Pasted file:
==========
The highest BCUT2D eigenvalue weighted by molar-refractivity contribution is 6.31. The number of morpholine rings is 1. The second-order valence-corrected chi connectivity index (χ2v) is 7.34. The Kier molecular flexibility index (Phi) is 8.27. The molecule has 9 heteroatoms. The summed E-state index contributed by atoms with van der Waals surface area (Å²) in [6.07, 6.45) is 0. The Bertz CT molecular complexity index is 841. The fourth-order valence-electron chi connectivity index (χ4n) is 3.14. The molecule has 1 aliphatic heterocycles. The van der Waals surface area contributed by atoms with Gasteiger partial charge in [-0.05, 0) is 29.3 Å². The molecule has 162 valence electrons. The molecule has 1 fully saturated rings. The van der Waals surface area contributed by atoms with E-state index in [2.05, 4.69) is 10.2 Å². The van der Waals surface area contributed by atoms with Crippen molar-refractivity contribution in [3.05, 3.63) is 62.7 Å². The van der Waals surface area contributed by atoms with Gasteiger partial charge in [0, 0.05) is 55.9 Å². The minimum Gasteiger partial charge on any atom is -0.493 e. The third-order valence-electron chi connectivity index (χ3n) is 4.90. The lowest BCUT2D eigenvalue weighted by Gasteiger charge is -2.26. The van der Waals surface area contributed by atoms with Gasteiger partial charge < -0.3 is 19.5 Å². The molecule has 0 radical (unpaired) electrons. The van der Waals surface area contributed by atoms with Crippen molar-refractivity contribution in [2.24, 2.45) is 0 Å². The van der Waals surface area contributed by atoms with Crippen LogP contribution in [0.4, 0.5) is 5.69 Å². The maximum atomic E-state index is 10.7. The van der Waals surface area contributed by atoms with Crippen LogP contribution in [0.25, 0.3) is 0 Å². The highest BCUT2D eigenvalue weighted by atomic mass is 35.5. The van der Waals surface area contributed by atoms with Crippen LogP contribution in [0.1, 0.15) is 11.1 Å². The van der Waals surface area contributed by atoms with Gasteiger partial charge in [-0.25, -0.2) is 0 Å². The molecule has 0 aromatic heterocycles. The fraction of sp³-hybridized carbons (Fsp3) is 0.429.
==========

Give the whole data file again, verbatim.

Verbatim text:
The highest BCUT2D eigenvalue weighted by molar-refractivity contribution is 6.31. The number of morpholine rings is 1. The second-order valence-corrected chi connectivity index (χ2v) is 7.34. The Kier molecular flexibility index (Phi) is 8.27. The molecule has 9 heteroatoms. The summed E-state index contributed by atoms with van der Waals surface area (Å²) in [6.07, 6.45) is 0. The Bertz CT molecular complexity index is 841. The fourth-order valence-electron chi connectivity index (χ4n) is 3.14. The molecule has 1 aliphatic heterocycles. The van der Waals surface area contributed by atoms with Gasteiger partial charge in [-0.05, 0) is 29.3 Å². The molecule has 162 valence electrons. The molecule has 1 fully saturated rings. The van der Waals surface area contributed by atoms with E-state index in [2.05, 4.69) is 10.2 Å². The van der Waals surface area contributed by atoms with Crippen molar-refractivity contribution in [3.05, 3.63) is 62.7 Å². The van der Waals surface area contributed by atoms with Gasteiger partial charge in [0, 0.05) is 55.9 Å². The minimum Gasteiger partial charge on any atom is -0.493 e. The third-order valence-electron chi connectivity index (χ3n) is 4.90. The lowest BCUT2D eigenvalue weighted by Gasteiger charge is -2.26. The van der Waals surface area contributed by atoms with Gasteiger partial charge < -0.3 is 19.5 Å². The molecule has 0 radical (unpaired) electrons. The van der Waals surface area contributed by atoms with Crippen molar-refractivity contribution in [2.24, 2.45) is 0 Å². The van der Waals surface area contributed by atoms with Crippen LogP contribution in [0.4, 0.5) is 5.69 Å². The maximum atomic E-state index is 10.7. The van der Waals surface area contributed by atoms with Crippen LogP contribution in [0.25, 0.3) is 0 Å². The highest BCUT2D eigenvalue weighted by atomic mass is 35.5. The van der Waals surface area contributed by atoms with Crippen LogP contribution in [0.1, 0.15) is 11.1 Å². The van der Waals surface area contributed by atoms with Gasteiger partial charge in [-0.25, -0.2) is 0 Å². The molecule has 0 aromatic heterocycles. The fraction of sp³-hybridized carbons (Fsp3) is 0.429.